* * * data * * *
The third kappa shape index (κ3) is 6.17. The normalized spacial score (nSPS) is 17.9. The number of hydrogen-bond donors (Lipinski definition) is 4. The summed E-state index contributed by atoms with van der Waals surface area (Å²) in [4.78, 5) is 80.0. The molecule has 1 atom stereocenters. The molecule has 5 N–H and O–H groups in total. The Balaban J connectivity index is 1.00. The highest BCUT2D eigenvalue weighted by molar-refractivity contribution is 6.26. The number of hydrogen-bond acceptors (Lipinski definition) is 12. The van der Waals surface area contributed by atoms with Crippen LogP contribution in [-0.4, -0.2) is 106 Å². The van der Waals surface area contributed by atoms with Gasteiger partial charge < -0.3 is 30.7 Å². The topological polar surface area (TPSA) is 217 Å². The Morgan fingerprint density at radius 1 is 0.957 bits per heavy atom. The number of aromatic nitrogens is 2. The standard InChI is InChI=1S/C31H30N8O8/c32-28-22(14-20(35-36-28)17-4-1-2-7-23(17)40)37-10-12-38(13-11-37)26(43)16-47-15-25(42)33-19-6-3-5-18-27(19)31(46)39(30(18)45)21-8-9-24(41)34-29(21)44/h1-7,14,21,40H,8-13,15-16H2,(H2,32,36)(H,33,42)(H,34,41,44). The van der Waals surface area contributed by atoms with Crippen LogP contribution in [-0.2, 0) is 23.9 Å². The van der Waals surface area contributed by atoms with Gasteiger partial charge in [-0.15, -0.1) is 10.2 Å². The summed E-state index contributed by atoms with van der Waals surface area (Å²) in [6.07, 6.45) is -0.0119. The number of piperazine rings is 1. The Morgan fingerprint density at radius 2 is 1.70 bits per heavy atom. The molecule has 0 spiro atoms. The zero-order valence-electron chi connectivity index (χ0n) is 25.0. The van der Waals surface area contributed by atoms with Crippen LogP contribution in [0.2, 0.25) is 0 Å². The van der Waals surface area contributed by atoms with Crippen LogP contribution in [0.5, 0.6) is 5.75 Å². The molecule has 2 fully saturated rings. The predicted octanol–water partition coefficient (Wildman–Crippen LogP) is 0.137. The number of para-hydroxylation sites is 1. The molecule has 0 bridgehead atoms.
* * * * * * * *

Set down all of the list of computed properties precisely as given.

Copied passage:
The third kappa shape index (κ3) is 6.17. The normalized spacial score (nSPS) is 17.9. The number of hydrogen-bond donors (Lipinski definition) is 4. The summed E-state index contributed by atoms with van der Waals surface area (Å²) in [4.78, 5) is 80.0. The molecule has 1 atom stereocenters. The molecule has 5 N–H and O–H groups in total. The Balaban J connectivity index is 1.00. The highest BCUT2D eigenvalue weighted by molar-refractivity contribution is 6.26. The number of hydrogen-bond acceptors (Lipinski definition) is 12. The van der Waals surface area contributed by atoms with Crippen LogP contribution in [-0.4, -0.2) is 106 Å². The van der Waals surface area contributed by atoms with Gasteiger partial charge < -0.3 is 30.7 Å². The topological polar surface area (TPSA) is 217 Å². The Morgan fingerprint density at radius 1 is 0.957 bits per heavy atom. The number of aromatic nitrogens is 2. The standard InChI is InChI=1S/C31H30N8O8/c32-28-22(14-20(35-36-28)17-4-1-2-7-23(17)40)37-10-12-38(13-11-37)26(43)16-47-15-25(42)33-19-6-3-5-18-27(19)31(46)39(30(18)45)21-8-9-24(41)34-29(21)44/h1-7,14,21,40H,8-13,15-16H2,(H2,32,36)(H,33,42)(H,34,41,44). The van der Waals surface area contributed by atoms with Crippen LogP contribution in [-0.2, 0) is 23.9 Å². The van der Waals surface area contributed by atoms with Gasteiger partial charge in [-0.15, -0.1) is 10.2 Å². The summed E-state index contributed by atoms with van der Waals surface area (Å²) in [6.07, 6.45) is -0.0119. The number of piperazine rings is 1. The Morgan fingerprint density at radius 2 is 1.70 bits per heavy atom. The molecule has 0 spiro atoms. The zero-order valence-electron chi connectivity index (χ0n) is 25.0. The van der Waals surface area contributed by atoms with Crippen LogP contribution in [0.2, 0.25) is 0 Å². The van der Waals surface area contributed by atoms with Crippen LogP contribution in [0.5, 0.6) is 5.75 Å². The molecule has 2 fully saturated rings. The predicted octanol–water partition coefficient (Wildman–Crippen LogP) is 0.137. The number of para-hydroxylation sites is 1. The molecule has 0 bridgehead atoms.